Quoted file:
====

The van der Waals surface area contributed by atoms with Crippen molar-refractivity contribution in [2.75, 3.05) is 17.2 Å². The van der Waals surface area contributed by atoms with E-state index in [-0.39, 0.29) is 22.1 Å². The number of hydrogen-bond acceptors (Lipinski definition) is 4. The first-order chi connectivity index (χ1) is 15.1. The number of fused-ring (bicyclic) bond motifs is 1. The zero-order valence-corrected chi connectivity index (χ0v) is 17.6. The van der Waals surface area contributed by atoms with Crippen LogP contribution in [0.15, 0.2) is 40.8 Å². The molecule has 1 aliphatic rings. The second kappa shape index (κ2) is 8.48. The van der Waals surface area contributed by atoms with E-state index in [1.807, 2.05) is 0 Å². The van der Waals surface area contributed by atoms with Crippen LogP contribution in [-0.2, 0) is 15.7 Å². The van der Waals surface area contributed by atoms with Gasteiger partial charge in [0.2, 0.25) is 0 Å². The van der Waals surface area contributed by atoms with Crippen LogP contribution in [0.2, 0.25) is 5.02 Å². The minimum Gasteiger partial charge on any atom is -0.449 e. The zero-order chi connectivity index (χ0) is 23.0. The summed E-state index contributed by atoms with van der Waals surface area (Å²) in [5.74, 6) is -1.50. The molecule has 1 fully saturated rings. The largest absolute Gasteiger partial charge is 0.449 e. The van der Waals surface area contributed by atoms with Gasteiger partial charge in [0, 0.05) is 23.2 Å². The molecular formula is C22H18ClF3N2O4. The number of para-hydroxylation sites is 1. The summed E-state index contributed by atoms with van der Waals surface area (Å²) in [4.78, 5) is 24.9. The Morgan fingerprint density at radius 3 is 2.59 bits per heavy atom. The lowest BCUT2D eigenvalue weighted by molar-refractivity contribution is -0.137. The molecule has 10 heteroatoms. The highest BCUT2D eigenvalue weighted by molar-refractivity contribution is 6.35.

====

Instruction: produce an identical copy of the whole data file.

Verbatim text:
The van der Waals surface area contributed by atoms with Crippen molar-refractivity contribution in [2.75, 3.05) is 17.2 Å². The van der Waals surface area contributed by atoms with E-state index in [-0.39, 0.29) is 22.1 Å². The number of hydrogen-bond acceptors (Lipinski definition) is 4. The first-order chi connectivity index (χ1) is 15.1. The number of fused-ring (bicyclic) bond motifs is 1. The zero-order valence-corrected chi connectivity index (χ0v) is 17.6. The van der Waals surface area contributed by atoms with Crippen LogP contribution in [0.15, 0.2) is 40.8 Å². The molecule has 1 aliphatic rings. The second kappa shape index (κ2) is 8.48. The van der Waals surface area contributed by atoms with E-state index in [1.807, 2.05) is 0 Å². The van der Waals surface area contributed by atoms with Crippen LogP contribution in [-0.2, 0) is 15.7 Å². The van der Waals surface area contributed by atoms with Gasteiger partial charge in [0.2, 0.25) is 0 Å². The van der Waals surface area contributed by atoms with Crippen LogP contribution in [0.2, 0.25) is 5.02 Å². The minimum Gasteiger partial charge on any atom is -0.449 e. The zero-order chi connectivity index (χ0) is 23.0. The summed E-state index contributed by atoms with van der Waals surface area (Å²) in [5.74, 6) is -1.50. The molecule has 1 fully saturated rings. The largest absolute Gasteiger partial charge is 0.449 e. The van der Waals surface area contributed by atoms with Gasteiger partial charge in [0, 0.05) is 23.2 Å². The molecular formula is C22H18ClF3N2O4. The number of para-hydroxylation sites is 1. The summed E-state index contributed by atoms with van der Waals surface area (Å²) in [4.78, 5) is 24.9. The Morgan fingerprint density at radius 3 is 2.59 bits per heavy atom. The lowest BCUT2D eigenvalue weighted by molar-refractivity contribution is -0.137. The molecule has 10 heteroatoms. The highest BCUT2D eigenvalue weighted by molar-refractivity contribution is 6.35.